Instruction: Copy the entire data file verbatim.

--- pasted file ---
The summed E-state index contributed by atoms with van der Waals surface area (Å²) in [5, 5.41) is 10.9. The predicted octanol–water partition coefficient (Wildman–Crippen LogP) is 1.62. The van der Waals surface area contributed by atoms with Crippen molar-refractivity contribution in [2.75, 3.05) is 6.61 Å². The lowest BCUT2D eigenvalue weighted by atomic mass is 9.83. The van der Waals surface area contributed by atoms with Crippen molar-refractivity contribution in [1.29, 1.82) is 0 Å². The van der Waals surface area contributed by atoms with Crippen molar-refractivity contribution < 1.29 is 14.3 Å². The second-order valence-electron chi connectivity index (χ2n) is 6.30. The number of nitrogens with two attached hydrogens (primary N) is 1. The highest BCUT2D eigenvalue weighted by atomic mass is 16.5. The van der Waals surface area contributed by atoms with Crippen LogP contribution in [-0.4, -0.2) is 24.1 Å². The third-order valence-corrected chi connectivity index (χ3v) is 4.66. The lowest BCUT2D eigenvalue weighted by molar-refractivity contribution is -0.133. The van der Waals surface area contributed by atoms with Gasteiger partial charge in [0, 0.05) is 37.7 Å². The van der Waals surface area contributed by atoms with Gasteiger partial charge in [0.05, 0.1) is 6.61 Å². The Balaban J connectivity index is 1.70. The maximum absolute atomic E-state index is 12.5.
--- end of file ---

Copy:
The summed E-state index contributed by atoms with van der Waals surface area (Å²) in [5, 5.41) is 10.9. The predicted octanol–water partition coefficient (Wildman–Crippen LogP) is 1.62. The van der Waals surface area contributed by atoms with Crippen molar-refractivity contribution in [2.75, 3.05) is 6.61 Å². The lowest BCUT2D eigenvalue weighted by atomic mass is 9.83. The van der Waals surface area contributed by atoms with Crippen molar-refractivity contribution in [1.29, 1.82) is 0 Å². The van der Waals surface area contributed by atoms with Crippen molar-refractivity contribution < 1.29 is 14.3 Å². The second-order valence-electron chi connectivity index (χ2n) is 6.30. The number of nitrogens with two attached hydrogens (primary N) is 1. The highest BCUT2D eigenvalue weighted by atomic mass is 16.5. The van der Waals surface area contributed by atoms with Crippen LogP contribution in [-0.4, -0.2) is 24.1 Å². The third-order valence-corrected chi connectivity index (χ3v) is 4.66. The lowest BCUT2D eigenvalue weighted by molar-refractivity contribution is -0.133. The van der Waals surface area contributed by atoms with Gasteiger partial charge in [0, 0.05) is 37.7 Å². The van der Waals surface area contributed by atoms with Gasteiger partial charge in [0.05, 0.1) is 6.61 Å². The Balaban J connectivity index is 1.70. The maximum absolute atomic E-state index is 12.5.